It might be a literary challenge to write from the point of view of Lulu being killed by Jack the Ripper but Lou has singularly failed to nail it so the competition’s still open.  Pumping Blood, the song in which she seems to being killed by Jack, is by far the best example of how lazy this thing sounds. Lou has no melody. Metallica has no riff. He yells. They sludge. It stops. They play something sensitive, like One or that Black album. He starts groaning, close-miked. It’s going to take off, again, we know. He sings and it’s a parody of Lou. He ad libs ‘come on James’, but nothing much happens different as a result of his encouragement. Lars does one of those when he holds the cymbal and whacks it a few times.

I will swallow your sharpest cutter Like a colored man’s dick

Blood spurting from me
“Oh Jack, Jack I beseech…”
“Jack, I beseech you, I beseech…”
In the end it was an ordinary heart

A bit of For Whom The Bell Tolls and we’re out. It may not even beat Saucy Jack by David St. Hubbins. (He does use he word ‘haughty’ on Dragon, though). Musically it’s Metallica by numbers and they can do it in their sleep. They don’t need Lou and Lou don’t need them.

And although cherry picking bad lyrics is easy on most albums[2] (didn’t Dylan himself rhyme ‘help’ with ‘kelp’?) there is such a range from which to draw that a representative sample wouldn’t be kind. There’s Peter ‘Lorre/Gory’ and ‘Happy/Nappy’—Brandenburg Gate. Love is inexplicably described as a ‘passionateless wave’ on Cheat on Me, and I’ve always said that making up words is our last resort. A nod, perhaps, to Hetfield’s penchant for hunting, in Iced Honey, when Lou admonishes us that ‘If you make others feel like jam/Poured on a piece of charbroiled lamb’ things won’t end well for you. I have no desire to know that Lou feels ‘dry and spermless like a girl’ and the ‘young and just formed angel who sits upon the pin of lust’ sounds as pretentious as it is; I’m not going to speculate on the use of the term ‘Kotex jukebox’ in the context of early 20th century Germany.

One positive in all this mess is Junior Dad, a song divorced from a)the Lulu project and b) Metallica. The riff is all Lou, the phrasing and regret all vintage Lou; the lyric faintly heartbreaking. It reminds me of the tone set by Xmas in February, the song that kills New York stone dead. I hear it was developed with John Zorn at one stage. But here it’s allowed to get a little lumpen with the Boys trudging along behind it to no benefit whatsoever, and it’s then allowed a 12 minute coda which, although nice enough, leaves the poor listener at the end of an ordeal of well over an hour and 20 minutes, wishing that the whole thing would fade the fuck out. Crucially, it’s got no place here on this violent, black pudding of an album. They tell me that members of Metallica cried at the playback: you would cry too if it happened to you….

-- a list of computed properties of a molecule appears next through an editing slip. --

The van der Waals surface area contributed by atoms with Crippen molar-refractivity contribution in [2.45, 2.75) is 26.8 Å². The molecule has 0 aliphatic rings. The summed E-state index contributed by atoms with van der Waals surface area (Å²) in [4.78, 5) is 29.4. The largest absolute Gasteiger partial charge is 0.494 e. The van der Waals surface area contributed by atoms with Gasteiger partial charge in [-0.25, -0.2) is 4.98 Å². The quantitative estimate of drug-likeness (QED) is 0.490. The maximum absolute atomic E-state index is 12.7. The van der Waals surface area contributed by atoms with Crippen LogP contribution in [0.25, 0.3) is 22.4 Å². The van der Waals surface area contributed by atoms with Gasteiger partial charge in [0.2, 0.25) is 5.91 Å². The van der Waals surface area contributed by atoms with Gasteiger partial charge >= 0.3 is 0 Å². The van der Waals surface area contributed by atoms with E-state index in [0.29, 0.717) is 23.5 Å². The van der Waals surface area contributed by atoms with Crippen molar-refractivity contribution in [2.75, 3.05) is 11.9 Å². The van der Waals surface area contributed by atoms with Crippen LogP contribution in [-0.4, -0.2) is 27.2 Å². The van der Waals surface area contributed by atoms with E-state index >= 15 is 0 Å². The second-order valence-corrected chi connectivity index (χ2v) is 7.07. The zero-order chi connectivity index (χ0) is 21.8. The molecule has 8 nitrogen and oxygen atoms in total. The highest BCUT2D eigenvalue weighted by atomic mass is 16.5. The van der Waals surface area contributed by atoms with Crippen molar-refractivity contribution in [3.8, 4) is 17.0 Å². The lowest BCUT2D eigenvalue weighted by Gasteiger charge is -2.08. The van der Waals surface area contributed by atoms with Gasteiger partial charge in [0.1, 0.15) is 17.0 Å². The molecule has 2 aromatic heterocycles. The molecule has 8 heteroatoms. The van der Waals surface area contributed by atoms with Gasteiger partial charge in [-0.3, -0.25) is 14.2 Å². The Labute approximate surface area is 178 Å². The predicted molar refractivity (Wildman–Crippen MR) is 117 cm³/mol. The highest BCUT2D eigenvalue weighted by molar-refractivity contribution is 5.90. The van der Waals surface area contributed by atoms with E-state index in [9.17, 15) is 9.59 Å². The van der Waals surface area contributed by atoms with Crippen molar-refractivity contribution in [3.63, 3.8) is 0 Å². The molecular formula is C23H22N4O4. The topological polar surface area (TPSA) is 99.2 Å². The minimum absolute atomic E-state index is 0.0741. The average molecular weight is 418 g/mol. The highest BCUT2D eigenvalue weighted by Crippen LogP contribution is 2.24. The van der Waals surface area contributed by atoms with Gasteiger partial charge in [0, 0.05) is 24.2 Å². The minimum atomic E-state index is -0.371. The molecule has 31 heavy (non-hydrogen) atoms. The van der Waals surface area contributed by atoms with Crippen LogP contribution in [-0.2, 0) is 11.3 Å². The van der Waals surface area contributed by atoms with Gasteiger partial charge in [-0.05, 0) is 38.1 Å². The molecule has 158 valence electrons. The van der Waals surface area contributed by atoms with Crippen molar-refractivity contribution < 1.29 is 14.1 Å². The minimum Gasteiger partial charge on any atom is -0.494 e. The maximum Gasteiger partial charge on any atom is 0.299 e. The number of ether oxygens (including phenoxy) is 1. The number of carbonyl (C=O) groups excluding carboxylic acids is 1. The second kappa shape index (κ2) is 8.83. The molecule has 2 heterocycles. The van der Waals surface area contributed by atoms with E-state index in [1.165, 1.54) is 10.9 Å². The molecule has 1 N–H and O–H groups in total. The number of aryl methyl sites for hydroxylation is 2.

I don’t find Lulu offensive in terms of its lyrical nastiness: I’ve heard worse. It’s the unrelenting direness of the whole thing. It’s the thought that both collaborators are so surrounded with fawning that this saw the light of day. It’s the fact that both collaborators are capable of more. And it’s the fact that neither collaborator had any real control over Lou Reed.

Avoid the album. Hear Junior Dad when someone finds a version without Metallica on it. You can wait.

LATE EDIT: Having done some perusing of YouTube I’ve found a version of Junior Dad with Zorn. Here it is, and although it’s not great it at least takes half the time the Loutallica version steals from you.

[1] And not in that good way.

[2] I do have an old LP of William Faulkner’s Nobel Prize acceptance speech which is the exception to this rule.